Police shooting on Red Line shouts that Chicago Police culture must change
It’s mind-boggling that this incident occurred within a day of the city’s announcement that it will redouble public safety efforts on the CTA.
I’m usually reluctant to comment on police incidents before all facts are known, but am troubled by the recent police shooting on the CTA Red Line, and feel it’s important to speak out.
Significant questionshave been raised about police training, the quality of internal investigationsand police culturein general.
In fact, it’s exactly one year ago that the Chicago Police Department began operating under federal oversight due to a consent decree issued by the Department of Justice.
SEND LETTERS TO:firstname.lastname@example.org. Please include your neighborhood or hometown and a phone number for verification purposes.
That scrutiny evolved fromtheLaquanMcDonald shooting and cover-up by the CPD, which includedfindings ofan apparent pattern and practice ofpolice abuses of authority andtheoveruse of deadly force.
My concern about theRed Lineincidentis troubling on many levels.
The altercation occurredduringafternoonrush hour withdozens ofcommuters passing within feet of the officers trying tophysicallysubdue their suspect. The presence of innocent bystandersraises questions about the officers’ sense of judgment.
Mayor Lori Lightfoot and Interim Police Supt. Charlie Beck both expressed concern aboutthe incident and asked theCook County state’s attorney officeto investigate potential criminality on the part of the officers.
An independent video of the incident has circulated on the Internet,attracting national attention. While acknowledging that thevideo does not tell the whole storyand should not be used to determine culpability,the FBI reportedly has been asked to investigate the circumstances surrounding the shooting.
The officers’ conduct should be investigated thoroughly and without prejudice.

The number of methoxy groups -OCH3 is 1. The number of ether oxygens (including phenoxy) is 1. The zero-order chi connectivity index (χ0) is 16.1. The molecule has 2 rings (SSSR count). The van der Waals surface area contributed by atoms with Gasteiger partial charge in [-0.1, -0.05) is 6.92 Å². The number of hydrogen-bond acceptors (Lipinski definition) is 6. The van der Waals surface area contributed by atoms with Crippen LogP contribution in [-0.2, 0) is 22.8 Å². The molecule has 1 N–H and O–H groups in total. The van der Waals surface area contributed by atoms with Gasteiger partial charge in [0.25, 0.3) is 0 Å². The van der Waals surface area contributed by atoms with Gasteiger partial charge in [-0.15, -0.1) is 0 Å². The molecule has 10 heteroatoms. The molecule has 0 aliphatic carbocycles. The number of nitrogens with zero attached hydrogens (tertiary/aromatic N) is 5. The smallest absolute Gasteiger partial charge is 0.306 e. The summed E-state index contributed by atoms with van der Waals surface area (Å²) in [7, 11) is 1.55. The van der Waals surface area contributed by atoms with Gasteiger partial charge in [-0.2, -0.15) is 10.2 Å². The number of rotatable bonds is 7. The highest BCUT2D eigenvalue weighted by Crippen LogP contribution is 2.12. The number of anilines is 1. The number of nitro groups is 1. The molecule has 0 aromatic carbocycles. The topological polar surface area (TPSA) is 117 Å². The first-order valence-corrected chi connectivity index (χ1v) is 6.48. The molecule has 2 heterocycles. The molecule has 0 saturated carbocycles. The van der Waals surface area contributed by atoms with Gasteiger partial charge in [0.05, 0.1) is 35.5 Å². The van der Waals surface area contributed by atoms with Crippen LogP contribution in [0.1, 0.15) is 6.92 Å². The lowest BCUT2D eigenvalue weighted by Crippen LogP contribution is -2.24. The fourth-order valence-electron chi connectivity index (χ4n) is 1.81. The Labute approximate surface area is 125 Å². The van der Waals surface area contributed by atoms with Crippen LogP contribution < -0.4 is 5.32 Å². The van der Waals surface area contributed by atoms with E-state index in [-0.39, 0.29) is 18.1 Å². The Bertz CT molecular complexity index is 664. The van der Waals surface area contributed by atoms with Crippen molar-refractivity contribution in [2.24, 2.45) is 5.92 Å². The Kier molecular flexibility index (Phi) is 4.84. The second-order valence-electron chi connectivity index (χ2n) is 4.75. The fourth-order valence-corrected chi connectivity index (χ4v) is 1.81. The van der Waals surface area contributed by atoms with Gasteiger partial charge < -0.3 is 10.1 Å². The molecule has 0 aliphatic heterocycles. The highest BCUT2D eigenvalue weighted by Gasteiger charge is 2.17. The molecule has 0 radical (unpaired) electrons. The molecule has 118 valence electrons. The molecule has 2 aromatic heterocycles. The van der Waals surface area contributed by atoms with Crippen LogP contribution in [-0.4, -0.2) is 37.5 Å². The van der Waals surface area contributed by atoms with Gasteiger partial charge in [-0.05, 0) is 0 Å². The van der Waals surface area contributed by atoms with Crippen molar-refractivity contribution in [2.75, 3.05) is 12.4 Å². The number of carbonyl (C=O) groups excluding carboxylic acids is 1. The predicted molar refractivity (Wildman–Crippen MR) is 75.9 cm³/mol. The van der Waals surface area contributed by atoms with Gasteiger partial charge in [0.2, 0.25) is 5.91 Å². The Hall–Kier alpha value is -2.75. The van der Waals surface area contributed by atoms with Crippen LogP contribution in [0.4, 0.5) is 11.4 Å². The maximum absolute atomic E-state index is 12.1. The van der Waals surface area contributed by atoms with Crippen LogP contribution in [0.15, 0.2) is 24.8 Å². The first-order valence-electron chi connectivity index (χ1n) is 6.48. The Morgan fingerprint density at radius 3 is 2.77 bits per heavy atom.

It’s mind-boggling that this incident occurred within a day of the city’s announcement that it will redouble public safety efforts on the CTA,while the police department continues to operate underfederal scrutiny.
I know the mayor is sincere about her reform agenda. Lightfoot believes there is a mandate to change the culture of the CPD.I also believe the “transformative overhaul” of the department announced by Beck offers hope bylaying a foundation for change over time.
However, changing organizational culturerequires long-term buy-in from top to bottom.
If veteran leaders and those with the most experience fail to embrace change orre-training, then transformative change becomes increasingly difficult and problematic.
We should allow some space for Lightfoot and her leadership team to implementchange. We must also all be vigilant as we demand and seektransparency, accountability and drops inthe number ofexcessive forcecomplaints as well asthe number of officer-involved shootings.
Chicago should expectnothing less than an end to incidents like this Red Line shooting.
Pat Dowell, 3rd Ward Alderman
America’s democracy decline
What can one say about our beloved country doing well fiscally, but going to pot morally and spiritually?
Americans acknowledge that democracy is messy, cumbersome and slow to change, but what we are witnessing is a system on the decline.
This decline is due primarily to the election of President Donald Trump, who is woefully unfit for office and guided by ego, the pursuit of power and political ideology.
Racism has always been right below the surface and has reared its ugly head lately through the words and actions of Trump. His positions on other matters have alienated individuals, institutions and some of our closest allies.
The president’s actions have also led the United States to turn its back on those attempting to secure a better life for themselves and their families.
To add to this state of affairs is the silence on these matters on the part of Trump’s party and supporters. With their silence, they are acquiescing in the tearing down of the fabric of our democracy.
Ned L. McCray, Tinley Park